Coding experts Kathy Forbes and Connie Simmons answer questions about the annual changes and new updates to the CDT codes. Update your office at the beginning of each year so you’re properly reimbursed.
Question: What has changed in the CDT codes for 2023?
Answer from Kathy Forbes: The Code Maintenance Committee (CMC) of the American Dental Association updated the CDT 2023 Procedure Code Manual to include 29 new additional codes as well as 14 revisions and two deletions. One of the more significant revisions relates to the comprehensive series of radiographs, shown in Table 1.
Previously the D0210 nomenclature stated this was an intraoral—complete series of radiographic images, usually consisting of 14 to 22 periapical and posterior bitewing images. The way the descriptor was written left room for interpretation, so the following illustration, from Guide to Intraoral Comprehensive Series of Radiographic Imaging Codes – Understanding the 2023 Revisions, is provided, along with the rationale as discussed during the CMC meeting.
This language also translates to three other CDT procedure codes:
D0372 intraoral tomosynthesis: Comprehensive series of radiographic images
D0709 intraoral: Comprehensive series of radiographic images, image capture only
D0387 intraoral tomosynthesis: Comprehensive series of radiographic images, image capture only
These changes were initially proposed by the National Association of Dental Plans (NADP) and the American Academy of Oral and Maxillofacial Radiology (AAOMR). There was much discussion during the CMC meeting regarding these revisions, with emphasis on including the imaging of edentulous areas in a full-mouth series (FMX), which was not previously proposed. With that addition, the revisions passed unanimously.
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Question: How do you appeal a claim denial for D4341/D4342 (SRP) when the reason stated is “inadequate bone loss”? The patient exhibited 6 mm pockets in all quadrants with bone loss. How do we go about this?
Answer from Connie Simmons: Providing a complete and accurate diagnosis is the first step when submitting a dental insurance claim. Having 6 mm pockets does not describe the extent of bone loss, only the pocket depths. You must demonstrate the amount of clinical attachment loss. Does your periodontal charting show recession along with pocket depths in those areas? Are your radiographs of good quality (good paralleling technique) so they show the bone loss? Does your narrative include a diagnostic statement reflective of the 1999 AAP classifications of periodontal disease and the 2018 classifications, including staging and grading?
I work for eAssist and address appeals such as this, and I’ve found that many offices are still not using staging and grading to create a diagnosis for their perio patients. Use the format described below to determine radiographic bone loss (RBL). When I resubmit the radiographs with bone levels identified, as well as the measurements as defined below, I’ve had good success with claims being reviewed and reimbursed.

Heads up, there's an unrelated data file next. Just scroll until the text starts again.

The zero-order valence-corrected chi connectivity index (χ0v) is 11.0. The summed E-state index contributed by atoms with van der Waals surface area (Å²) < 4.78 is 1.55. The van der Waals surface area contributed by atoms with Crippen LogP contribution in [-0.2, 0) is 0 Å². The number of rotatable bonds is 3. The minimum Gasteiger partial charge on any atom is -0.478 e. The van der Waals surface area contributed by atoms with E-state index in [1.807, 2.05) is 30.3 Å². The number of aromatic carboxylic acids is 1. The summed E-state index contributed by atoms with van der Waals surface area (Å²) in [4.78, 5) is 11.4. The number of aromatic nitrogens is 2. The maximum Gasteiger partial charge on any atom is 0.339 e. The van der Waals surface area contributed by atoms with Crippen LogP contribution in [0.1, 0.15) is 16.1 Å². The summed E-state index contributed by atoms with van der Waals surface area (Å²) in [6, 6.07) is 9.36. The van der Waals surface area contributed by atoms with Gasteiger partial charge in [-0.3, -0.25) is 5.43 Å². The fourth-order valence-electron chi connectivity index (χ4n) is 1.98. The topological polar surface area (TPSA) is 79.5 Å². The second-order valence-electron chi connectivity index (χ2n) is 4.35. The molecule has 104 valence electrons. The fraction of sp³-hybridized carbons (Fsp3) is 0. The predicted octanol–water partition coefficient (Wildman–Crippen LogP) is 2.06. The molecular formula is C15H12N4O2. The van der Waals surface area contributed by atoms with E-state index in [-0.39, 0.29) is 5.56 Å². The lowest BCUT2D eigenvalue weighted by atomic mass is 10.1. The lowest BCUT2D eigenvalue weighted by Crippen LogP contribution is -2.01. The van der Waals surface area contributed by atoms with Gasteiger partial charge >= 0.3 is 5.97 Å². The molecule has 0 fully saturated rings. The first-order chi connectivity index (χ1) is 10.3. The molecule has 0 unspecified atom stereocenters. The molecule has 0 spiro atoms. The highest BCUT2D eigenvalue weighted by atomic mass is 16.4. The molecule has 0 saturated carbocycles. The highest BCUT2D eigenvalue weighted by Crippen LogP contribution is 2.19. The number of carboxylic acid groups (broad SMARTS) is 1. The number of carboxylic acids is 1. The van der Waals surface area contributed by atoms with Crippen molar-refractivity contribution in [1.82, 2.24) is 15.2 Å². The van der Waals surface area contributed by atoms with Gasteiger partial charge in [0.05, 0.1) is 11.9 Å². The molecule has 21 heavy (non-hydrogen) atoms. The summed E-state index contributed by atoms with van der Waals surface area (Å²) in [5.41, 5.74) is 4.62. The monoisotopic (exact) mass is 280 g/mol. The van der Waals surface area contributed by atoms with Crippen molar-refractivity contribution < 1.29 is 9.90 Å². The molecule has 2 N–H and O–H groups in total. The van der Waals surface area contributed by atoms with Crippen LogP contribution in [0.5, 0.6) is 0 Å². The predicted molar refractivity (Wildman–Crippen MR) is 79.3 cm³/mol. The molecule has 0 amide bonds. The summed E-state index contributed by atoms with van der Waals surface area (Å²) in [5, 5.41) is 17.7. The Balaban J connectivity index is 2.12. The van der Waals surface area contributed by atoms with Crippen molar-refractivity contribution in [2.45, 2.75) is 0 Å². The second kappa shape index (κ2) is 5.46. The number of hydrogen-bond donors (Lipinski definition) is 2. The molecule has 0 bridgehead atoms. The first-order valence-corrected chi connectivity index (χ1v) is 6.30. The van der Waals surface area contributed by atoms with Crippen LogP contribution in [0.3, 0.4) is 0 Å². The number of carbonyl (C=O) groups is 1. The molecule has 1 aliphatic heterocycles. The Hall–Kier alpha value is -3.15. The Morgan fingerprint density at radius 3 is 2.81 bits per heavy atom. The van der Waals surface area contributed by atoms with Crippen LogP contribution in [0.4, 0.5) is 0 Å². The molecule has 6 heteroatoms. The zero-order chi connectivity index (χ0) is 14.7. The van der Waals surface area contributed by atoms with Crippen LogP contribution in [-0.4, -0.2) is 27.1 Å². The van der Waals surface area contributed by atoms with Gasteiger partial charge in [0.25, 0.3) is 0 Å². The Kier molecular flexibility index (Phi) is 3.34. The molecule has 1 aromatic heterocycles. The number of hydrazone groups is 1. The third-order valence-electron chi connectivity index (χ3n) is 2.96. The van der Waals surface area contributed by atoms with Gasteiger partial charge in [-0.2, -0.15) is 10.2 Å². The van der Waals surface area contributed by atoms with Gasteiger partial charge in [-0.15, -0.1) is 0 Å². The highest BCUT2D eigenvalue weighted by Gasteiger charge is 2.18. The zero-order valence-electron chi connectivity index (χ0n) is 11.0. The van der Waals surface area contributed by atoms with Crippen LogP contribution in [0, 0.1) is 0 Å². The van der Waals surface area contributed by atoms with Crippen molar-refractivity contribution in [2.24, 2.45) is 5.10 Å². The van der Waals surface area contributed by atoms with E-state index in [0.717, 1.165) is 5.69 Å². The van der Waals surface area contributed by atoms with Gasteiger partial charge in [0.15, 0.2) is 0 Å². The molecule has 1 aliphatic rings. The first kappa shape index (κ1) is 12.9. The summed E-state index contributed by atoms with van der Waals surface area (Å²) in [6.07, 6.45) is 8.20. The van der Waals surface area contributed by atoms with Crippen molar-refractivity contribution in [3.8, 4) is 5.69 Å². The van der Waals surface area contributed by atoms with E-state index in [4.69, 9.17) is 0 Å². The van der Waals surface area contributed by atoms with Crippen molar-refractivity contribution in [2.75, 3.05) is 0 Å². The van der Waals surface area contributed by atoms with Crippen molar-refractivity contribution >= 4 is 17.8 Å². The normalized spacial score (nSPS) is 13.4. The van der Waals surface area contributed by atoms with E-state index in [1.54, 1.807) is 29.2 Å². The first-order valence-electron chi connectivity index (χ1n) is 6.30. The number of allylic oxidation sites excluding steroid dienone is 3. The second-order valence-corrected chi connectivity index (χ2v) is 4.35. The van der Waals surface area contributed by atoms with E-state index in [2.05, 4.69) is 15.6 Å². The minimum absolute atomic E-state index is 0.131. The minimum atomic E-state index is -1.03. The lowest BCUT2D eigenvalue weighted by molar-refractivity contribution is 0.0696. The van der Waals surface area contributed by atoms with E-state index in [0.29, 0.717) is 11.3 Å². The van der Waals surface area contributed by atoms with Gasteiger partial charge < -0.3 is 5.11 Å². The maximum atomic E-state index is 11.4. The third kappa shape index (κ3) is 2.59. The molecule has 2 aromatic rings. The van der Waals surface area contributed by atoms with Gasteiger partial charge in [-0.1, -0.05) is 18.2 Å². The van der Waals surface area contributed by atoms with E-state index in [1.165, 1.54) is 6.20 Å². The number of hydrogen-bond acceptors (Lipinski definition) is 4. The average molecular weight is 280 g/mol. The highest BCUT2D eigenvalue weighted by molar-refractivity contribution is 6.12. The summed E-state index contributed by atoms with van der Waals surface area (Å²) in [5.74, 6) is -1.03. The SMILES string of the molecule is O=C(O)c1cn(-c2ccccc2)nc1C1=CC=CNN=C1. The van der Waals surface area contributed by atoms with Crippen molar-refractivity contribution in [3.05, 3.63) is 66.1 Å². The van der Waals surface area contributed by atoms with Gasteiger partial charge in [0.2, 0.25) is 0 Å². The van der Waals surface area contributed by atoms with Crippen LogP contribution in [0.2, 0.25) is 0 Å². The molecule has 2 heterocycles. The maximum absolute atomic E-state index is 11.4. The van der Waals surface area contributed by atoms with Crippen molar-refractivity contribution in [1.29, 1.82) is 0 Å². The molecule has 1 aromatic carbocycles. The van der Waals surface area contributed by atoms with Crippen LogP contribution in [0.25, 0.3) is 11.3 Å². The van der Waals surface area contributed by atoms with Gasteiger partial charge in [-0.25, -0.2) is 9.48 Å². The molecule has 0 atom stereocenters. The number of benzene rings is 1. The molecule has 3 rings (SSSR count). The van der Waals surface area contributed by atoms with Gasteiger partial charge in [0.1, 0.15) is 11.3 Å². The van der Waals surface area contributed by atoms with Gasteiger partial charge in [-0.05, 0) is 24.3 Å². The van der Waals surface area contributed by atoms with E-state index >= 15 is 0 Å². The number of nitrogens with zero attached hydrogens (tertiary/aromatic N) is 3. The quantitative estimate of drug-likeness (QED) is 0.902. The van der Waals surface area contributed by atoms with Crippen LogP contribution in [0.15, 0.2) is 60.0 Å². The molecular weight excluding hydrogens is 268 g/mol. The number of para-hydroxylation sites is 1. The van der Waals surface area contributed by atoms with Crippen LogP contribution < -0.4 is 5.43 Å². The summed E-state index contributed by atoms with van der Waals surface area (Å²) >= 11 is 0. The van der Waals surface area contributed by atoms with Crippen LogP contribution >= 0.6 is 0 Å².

- Determine the stage using RBL. Use the ruler icon in your program software to measure the distance from the cementoenamel junction (CEJ) to the apex of the root at the site of greatest loss. (If you don’t know where the ruler icon is, ask your doctor. He/she uses it for endo.)
- Keep in mind a 2 mm distance on average from the CEJ to the alveolar bone crest is considered normal bone level height, so subtract 2 mm from the CEJ to apex measurement to determine where the bone levels should be in health.
- Next, measure the current bone level at the site (bone height to apex of the root). Subtract the current bone level from the healthy bone level number, and this will give you the bone level loss. Once you have the bone level loss number, divide it by the healthy bone level number and multiply by 100. This will give you a percentage of bone loss for staging severity when using RBL as a determinant (i.e., Stage I <15%, Stage II 15%–33%, Stage III and IV >33%).
Of course, all other important pieces of the periodontal assessment must be included: bleeding, suppuration, furcation involvement, minimal attached gingiva, etc. Documentation is key, including emphasis of any risk factors that provide evidence that this nonsurgical periodontal therapy (SRP) is a medically necessary treatment for the patient.
Editor's note: This article appeared in the March 2023 print edition of RDH magazine. Dental hygienists in North America are eligible for a complimentary print subscription. Sign up here.